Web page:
Report: Renault may build new Alpine A110 coupe on Alfa 4C chassis, and why you should be excited w/ video
Rumors have suggested that Renault has been working on reviving their classic Alpine brand along with a successor and modern interpretation of the classic Alpine A110 “Berlinette” sports coupe from the 1960s and 1970s. For those who are not familiar, Alpine was a small French automaker that specialized in motorsports and sports cars utilizing Renault engines that sat at the ass end. So in a sense, you could say that they were France’s Porsche. Renault later absorbed the brand in 1978, which then went defunct in 1995.
Fast forward to today and Renault has already confirmed that they were reviving the Alpine brand. But in order to do so and to substantiate its potential success, the French automaker has to reestablish some market awareness and footing in an already competitive worldly automobile industry. So their answer is to revive the A110.
Currently, Renault has been seeking partners to help them build their future Alpine models, even this specific A110 Berlinette revival. That said, AutoCarUK reports that Alfa Romeo’s recently introduced 4C sports car may be used to underpin this future Alpine. It may also used for a future Caterham sports car in hopes to perpetuate the growing sub-supercar niche, aimed specifically at us younger driving enthusiasts and traditionalists. In other words, this sounds like nothing short of a miracle…
Aston Martin to be the first hydrogen car to race at the 24-Hour Nürburgring to help pioneer zero emissions motorsports
Aston Martin seeks to up the ante in motorsports at the 2013 ADAC Zurich 24 Hours of Nürburgring at the world’s most difficult race circuit. Their weapon of choice: a pioneering Aston Martin Rapide S with a bespoke hybrid hydrogen powertrain.
The new Aston Martin Hybrid Hydrogen Rapide S will be the first hydrogen-powered car to compete in an international race event and will also be the first zero CO2 emissions sports car to complete a lap of the Nürburgring 24-hour race.
The engineering marvel of an engine is a prototype twin-turbocharged 6.0L V12 that can run on gasoline, pure gaseous hydrogen, or a combination of both. And of course, if the V12 is running on hydrogen, the only byproduct coming out of the exhaust pipe is water. Sixty zooms by in just 4.9 seconds while the top run ticks over at 190 mph.
“Aston Martin has a strong track record of innovation and, with our superb history of competition and testing at the Nürburgring, it is only right that we showcase this amazing new technology at this year’s 24-hour race,” said Aston Martin’s CEO, Dr. Ulrich Bez.
The new Ford Kuga will have brought huge sighs of relief at the car maker’s local HQ in Broadmeadows, Victoria.
Ford Australia has been uncompetitive for years in the ever-growing mid-sized SUV segment – for the majority with the ageing and slow-selling Escape, then from 2012 just a single, overly expensive variant of the previous Ford Kuga.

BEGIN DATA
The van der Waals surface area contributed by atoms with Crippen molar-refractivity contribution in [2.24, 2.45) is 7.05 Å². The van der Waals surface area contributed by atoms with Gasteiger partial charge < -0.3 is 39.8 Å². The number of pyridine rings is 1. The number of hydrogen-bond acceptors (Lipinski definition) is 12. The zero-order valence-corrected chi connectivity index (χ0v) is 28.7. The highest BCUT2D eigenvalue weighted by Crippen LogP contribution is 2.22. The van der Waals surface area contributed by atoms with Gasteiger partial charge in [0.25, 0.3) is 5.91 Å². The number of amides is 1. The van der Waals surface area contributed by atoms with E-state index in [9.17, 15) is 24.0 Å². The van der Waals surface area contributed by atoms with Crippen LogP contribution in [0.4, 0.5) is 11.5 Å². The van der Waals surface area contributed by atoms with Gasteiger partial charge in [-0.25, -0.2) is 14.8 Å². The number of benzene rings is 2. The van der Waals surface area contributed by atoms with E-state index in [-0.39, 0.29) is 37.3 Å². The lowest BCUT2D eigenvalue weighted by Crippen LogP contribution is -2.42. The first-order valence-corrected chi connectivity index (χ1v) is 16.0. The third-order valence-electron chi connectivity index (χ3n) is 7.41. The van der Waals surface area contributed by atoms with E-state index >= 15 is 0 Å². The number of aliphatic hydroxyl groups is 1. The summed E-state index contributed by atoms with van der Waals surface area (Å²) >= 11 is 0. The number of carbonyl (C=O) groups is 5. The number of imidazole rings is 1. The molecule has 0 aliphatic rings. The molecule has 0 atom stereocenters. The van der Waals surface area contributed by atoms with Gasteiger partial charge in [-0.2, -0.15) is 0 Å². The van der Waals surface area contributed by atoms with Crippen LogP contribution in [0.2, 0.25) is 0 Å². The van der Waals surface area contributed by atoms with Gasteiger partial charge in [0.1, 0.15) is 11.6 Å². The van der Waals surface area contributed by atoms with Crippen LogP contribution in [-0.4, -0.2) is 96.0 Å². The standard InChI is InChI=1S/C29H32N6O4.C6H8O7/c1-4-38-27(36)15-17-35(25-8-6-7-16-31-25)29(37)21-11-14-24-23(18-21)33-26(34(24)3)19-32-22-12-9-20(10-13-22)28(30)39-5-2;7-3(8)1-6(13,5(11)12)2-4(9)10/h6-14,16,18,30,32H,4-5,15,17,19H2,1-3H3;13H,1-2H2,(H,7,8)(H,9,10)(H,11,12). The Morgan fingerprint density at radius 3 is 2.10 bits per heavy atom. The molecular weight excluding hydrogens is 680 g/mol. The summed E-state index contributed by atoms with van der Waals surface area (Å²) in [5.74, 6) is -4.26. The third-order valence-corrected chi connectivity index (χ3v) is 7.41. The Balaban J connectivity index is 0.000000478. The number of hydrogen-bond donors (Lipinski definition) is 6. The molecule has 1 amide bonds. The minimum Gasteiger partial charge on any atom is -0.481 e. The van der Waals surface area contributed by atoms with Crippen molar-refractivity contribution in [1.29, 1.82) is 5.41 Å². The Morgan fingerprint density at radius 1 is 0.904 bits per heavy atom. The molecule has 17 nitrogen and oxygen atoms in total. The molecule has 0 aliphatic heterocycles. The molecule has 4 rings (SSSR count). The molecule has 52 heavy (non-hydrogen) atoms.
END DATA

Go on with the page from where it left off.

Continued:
The second-generation Ford Kuga is virtually guaranteed to become a more significant player against an impressive array of famous and popular nameplates such as the Mazda CX-5, Subaru Forester, Toyota RAV4 and Nissan X-Trail.
A $ 27,990 sticker for the entry-level Kuga (above) is a good starting point, as is a prominent integrated advertising spot on TV’s The Voice and some headline items of technology.
For the latter, we’ll kick off – literally – with an automatic tailgate that opens and closes if you flick your leg beneath the rear bumper.
I’m not married. Nor do I have any kids, a 401K, a mortgage, and an underlying fear for discoloring hair and sagging body parts invoked by the stress of a nine-to-fiver and coming home some to juniors running around…yet (no offense). But all in all, I pretty much seem like the worst candidate to be reviewing the all-new and completely redone 2014 Hyundai Santa Fe. And that’s because, majority of the people in the market for a crossover SUV are left with options that only blend you into the mainstream automotive hodgepodge. It’s the kind of market that me, being the youthful college upperclassman that I am, seeks to avoid simply because I am by virtue, the complete antithesis to the 2014 Hyundai Santa Fe’s intended market.
But the company as a whole has certainly reaffirmed its footprint in the automobile industry as of recent, representing one of the greatest automotive turnarounds of the new millennium. So that said, even my youthful self was curious to see how Hyundai’s efforts paid off with their latest model, the redesigned 2014 Hyundai Santa Fe.
Pedantic individuals would keenly note from the pictures alone that this new Santa Fe is, well, a little bit on the big side. And that’s because it is. The original Hyundai Santa Fe was originally classified as a compact SUV when compared to its peewee subcompact sibling, the Tucson. Over the course of time, the Hyundai Santa Fe grew over time from market demand, but it essentially still remained a compact crossover—and that’s something that this particular 2014 Hyundai Santa Fe, isn’t.